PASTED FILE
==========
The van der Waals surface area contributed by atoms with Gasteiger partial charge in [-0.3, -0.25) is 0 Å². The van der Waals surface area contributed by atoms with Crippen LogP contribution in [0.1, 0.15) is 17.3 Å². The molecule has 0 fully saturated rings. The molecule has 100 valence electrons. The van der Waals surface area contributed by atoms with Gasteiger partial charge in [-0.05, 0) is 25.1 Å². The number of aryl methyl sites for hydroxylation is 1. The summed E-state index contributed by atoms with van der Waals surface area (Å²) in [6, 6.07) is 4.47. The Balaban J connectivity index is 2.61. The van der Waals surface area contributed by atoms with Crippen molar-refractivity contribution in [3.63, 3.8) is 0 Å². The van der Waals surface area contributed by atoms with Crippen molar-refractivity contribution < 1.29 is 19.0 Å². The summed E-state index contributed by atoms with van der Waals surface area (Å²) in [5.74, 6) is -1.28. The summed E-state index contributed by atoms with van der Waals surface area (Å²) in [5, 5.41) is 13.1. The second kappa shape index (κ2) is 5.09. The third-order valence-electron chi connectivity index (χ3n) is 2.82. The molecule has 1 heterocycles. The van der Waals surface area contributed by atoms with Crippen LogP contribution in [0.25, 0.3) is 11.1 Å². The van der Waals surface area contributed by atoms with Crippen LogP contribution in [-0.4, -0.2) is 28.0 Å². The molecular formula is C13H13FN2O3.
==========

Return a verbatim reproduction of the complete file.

The van der Waals surface area contributed by atoms with Gasteiger partial charge in [-0.3, -0.25) is 0 Å². The van der Waals surface area contributed by atoms with Crippen LogP contribution in [0.1, 0.15) is 17.3 Å². The molecule has 0 fully saturated rings. The molecule has 100 valence electrons. The van der Waals surface area contributed by atoms with Gasteiger partial charge in [-0.05, 0) is 25.1 Å². The number of aryl methyl sites for hydroxylation is 1. The summed E-state index contributed by atoms with van der Waals surface area (Å²) in [6, 6.07) is 4.47. The Balaban J connectivity index is 2.61. The van der Waals surface area contributed by atoms with Crippen molar-refractivity contribution in [3.63, 3.8) is 0 Å². The van der Waals surface area contributed by atoms with Crippen molar-refractivity contribution < 1.29 is 19.0 Å². The summed E-state index contributed by atoms with van der Waals surface area (Å²) in [5.74, 6) is -1.28. The summed E-state index contributed by atoms with van der Waals surface area (Å²) in [5, 5.41) is 13.1. The second kappa shape index (κ2) is 5.09. The third-order valence-electron chi connectivity index (χ3n) is 2.82. The molecule has 1 heterocycles. The van der Waals surface area contributed by atoms with Crippen LogP contribution in [0.25, 0.3) is 11.1 Å². The van der Waals surface area contributed by atoms with Crippen LogP contribution in [-0.4, -0.2) is 28.0 Å². The molecular formula is C13H13FN2O3.